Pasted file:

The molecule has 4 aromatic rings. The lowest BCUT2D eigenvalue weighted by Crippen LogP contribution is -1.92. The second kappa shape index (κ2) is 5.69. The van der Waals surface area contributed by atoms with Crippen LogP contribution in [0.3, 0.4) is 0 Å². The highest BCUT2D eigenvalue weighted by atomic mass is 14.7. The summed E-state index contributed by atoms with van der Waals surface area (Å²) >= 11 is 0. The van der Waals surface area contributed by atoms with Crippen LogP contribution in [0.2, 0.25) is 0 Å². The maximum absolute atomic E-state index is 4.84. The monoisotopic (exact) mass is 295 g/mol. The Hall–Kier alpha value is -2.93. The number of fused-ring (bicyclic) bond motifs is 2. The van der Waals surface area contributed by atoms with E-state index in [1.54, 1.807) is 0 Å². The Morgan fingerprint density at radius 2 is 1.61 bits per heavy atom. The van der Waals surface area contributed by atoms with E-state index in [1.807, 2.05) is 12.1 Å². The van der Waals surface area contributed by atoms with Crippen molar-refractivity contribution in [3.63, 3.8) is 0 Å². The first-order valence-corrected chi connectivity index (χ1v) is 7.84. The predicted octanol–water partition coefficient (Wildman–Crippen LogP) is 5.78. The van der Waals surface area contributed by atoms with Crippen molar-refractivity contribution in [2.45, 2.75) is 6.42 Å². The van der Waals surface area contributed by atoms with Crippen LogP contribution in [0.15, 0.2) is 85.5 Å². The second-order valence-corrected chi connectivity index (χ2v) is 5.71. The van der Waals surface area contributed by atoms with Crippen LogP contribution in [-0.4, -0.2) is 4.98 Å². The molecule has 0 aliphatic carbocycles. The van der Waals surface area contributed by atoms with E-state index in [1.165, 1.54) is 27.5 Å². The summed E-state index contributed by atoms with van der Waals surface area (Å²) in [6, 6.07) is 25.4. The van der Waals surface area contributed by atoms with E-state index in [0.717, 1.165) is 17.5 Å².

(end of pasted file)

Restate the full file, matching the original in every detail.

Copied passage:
The molecule has 4 aromatic rings. The lowest BCUT2D eigenvalue weighted by Crippen LogP contribution is -1.92. The second kappa shape index (κ2) is 5.69. The van der Waals surface area contributed by atoms with Crippen LogP contribution in [0.3, 0.4) is 0 Å². The highest BCUT2D eigenvalue weighted by atomic mass is 14.7. The summed E-state index contributed by atoms with van der Waals surface area (Å²) >= 11 is 0. The van der Waals surface area contributed by atoms with Crippen LogP contribution in [0.2, 0.25) is 0 Å². The maximum absolute atomic E-state index is 4.84. The monoisotopic (exact) mass is 295 g/mol. The Hall–Kier alpha value is -2.93. The number of fused-ring (bicyclic) bond motifs is 2. The van der Waals surface area contributed by atoms with E-state index in [1.54, 1.807) is 0 Å². The Morgan fingerprint density at radius 2 is 1.61 bits per heavy atom. The van der Waals surface area contributed by atoms with E-state index in [1.807, 2.05) is 12.1 Å². The van der Waals surface area contributed by atoms with Crippen molar-refractivity contribution in [3.63, 3.8) is 0 Å². The first-order valence-corrected chi connectivity index (χ1v) is 7.84. The predicted octanol–water partition coefficient (Wildman–Crippen LogP) is 5.78. The van der Waals surface area contributed by atoms with Crippen molar-refractivity contribution in [2.45, 2.75) is 6.42 Å². The van der Waals surface area contributed by atoms with Crippen LogP contribution in [0.15, 0.2) is 85.5 Å². The second-order valence-corrected chi connectivity index (χ2v) is 5.71. The van der Waals surface area contributed by atoms with Crippen LogP contribution in [-0.4, -0.2) is 4.98 Å². The molecule has 0 aliphatic carbocycles. The van der Waals surface area contributed by atoms with E-state index in [1.165, 1.54) is 27.5 Å². The summed E-state index contributed by atoms with van der Waals surface area (Å²) in [6, 6.07) is 25.4. The van der Waals surface area contributed by atoms with E-state index in [0.717, 1.165) is 17.5 Å².